So there’s a huge opportunity for Panera and other foodservice operations to challenge these entrenched rules, including time limits designed to maximize freshness, taste, and texture for prepared foods, which lead to so much waste and which reinforce a broader cultural acceptance of food waste.

By institutionalizing rules about when specific food items cross the line from good to bad, and discarding them without regard for customer preference or other opportunities to divert them from landfill, we do more than disempower staffers – we reinforce the notion that wasting food is not only easy but the right thing to do.   

It’s worth noting that in this case, beyond the supervisor, the teenage employee at the register who witnessed the entire transaction was completely unfazed by the needless waste.  How will such observations affect her at-home behavior?  How will she influence others in her circles? 

We know we still have much work to do on awareness-raising and education programs to steer consumers to reduce food waste, but if foodservice organizations don’t push the envelope, starting with very easy, responsible adjustments to waste-creating rules as seen here – this necessary journey will be that much harder and take even more time – and we can’t afford delay.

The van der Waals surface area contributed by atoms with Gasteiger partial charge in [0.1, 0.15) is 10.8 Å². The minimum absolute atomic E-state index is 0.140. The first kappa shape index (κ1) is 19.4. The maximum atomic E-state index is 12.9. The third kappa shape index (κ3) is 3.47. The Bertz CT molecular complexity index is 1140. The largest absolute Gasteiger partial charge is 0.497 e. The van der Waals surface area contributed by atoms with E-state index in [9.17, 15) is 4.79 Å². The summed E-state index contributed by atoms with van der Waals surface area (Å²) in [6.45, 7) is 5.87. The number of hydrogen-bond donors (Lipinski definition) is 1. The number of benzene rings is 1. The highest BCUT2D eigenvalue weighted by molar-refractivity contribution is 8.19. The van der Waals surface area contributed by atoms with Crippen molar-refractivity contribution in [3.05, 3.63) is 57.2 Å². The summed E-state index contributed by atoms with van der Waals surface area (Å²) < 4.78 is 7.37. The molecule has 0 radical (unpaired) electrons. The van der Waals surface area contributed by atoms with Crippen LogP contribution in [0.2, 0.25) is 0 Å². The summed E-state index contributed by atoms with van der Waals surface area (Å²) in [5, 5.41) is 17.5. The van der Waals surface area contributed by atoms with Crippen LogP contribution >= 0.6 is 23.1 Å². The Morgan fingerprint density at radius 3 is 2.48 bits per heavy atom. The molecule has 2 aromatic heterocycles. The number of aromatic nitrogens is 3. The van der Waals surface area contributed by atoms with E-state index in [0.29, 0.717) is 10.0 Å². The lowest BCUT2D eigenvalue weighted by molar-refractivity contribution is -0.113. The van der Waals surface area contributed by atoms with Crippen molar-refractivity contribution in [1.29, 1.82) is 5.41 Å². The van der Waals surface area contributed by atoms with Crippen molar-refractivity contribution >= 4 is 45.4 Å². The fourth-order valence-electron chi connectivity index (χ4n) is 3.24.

The odd thing is, Panera already does a lot of good work regarding food system change.  I’ve previously written about their donation efforts with end-of-day product, and in that piece I noted that I was impressed that the organization’s commitment to feeding hungry people had clearly been embraced by the frontline worker with whom I spoke.